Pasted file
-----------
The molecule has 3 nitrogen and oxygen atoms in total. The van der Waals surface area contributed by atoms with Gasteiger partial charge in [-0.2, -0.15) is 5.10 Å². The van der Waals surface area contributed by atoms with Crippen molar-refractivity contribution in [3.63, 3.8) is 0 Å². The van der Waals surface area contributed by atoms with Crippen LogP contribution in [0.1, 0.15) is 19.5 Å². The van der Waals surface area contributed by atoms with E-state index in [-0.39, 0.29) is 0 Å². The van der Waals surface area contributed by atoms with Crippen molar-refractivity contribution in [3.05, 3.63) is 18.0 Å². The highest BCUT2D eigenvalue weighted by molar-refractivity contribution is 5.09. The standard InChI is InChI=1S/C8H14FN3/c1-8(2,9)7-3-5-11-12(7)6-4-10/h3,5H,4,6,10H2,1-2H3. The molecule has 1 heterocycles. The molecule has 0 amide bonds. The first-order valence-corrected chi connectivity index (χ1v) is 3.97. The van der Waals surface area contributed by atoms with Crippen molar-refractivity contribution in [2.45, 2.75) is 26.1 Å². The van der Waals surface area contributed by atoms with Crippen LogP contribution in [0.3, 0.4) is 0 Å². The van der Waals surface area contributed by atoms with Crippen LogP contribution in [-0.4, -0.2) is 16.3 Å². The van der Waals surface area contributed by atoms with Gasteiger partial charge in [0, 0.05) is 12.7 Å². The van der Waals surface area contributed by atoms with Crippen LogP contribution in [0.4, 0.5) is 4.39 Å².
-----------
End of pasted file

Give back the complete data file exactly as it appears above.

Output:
The molecule has 3 nitrogen and oxygen atoms in total. The van der Waals surface area contributed by atoms with Gasteiger partial charge in [-0.2, -0.15) is 5.10 Å². The van der Waals surface area contributed by atoms with Crippen molar-refractivity contribution in [3.63, 3.8) is 0 Å². The van der Waals surface area contributed by atoms with Crippen LogP contribution in [0.1, 0.15) is 19.5 Å². The van der Waals surface area contributed by atoms with E-state index in [-0.39, 0.29) is 0 Å². The van der Waals surface area contributed by atoms with Crippen molar-refractivity contribution in [3.05, 3.63) is 18.0 Å². The highest BCUT2D eigenvalue weighted by molar-refractivity contribution is 5.09. The standard InChI is InChI=1S/C8H14FN3/c1-8(2,9)7-3-5-11-12(7)6-4-10/h3,5H,4,6,10H2,1-2H3. The molecule has 1 heterocycles. The molecule has 0 amide bonds. The first-order valence-corrected chi connectivity index (χ1v) is 3.97. The van der Waals surface area contributed by atoms with Crippen molar-refractivity contribution in [2.45, 2.75) is 26.1 Å². The van der Waals surface area contributed by atoms with Crippen LogP contribution in [0.3, 0.4) is 0 Å². The van der Waals surface area contributed by atoms with Crippen LogP contribution in [-0.4, -0.2) is 16.3 Å². The van der Waals surface area contributed by atoms with Gasteiger partial charge in [0, 0.05) is 12.7 Å². The van der Waals surface area contributed by atoms with Crippen LogP contribution in [0.4, 0.5) is 4.39 Å².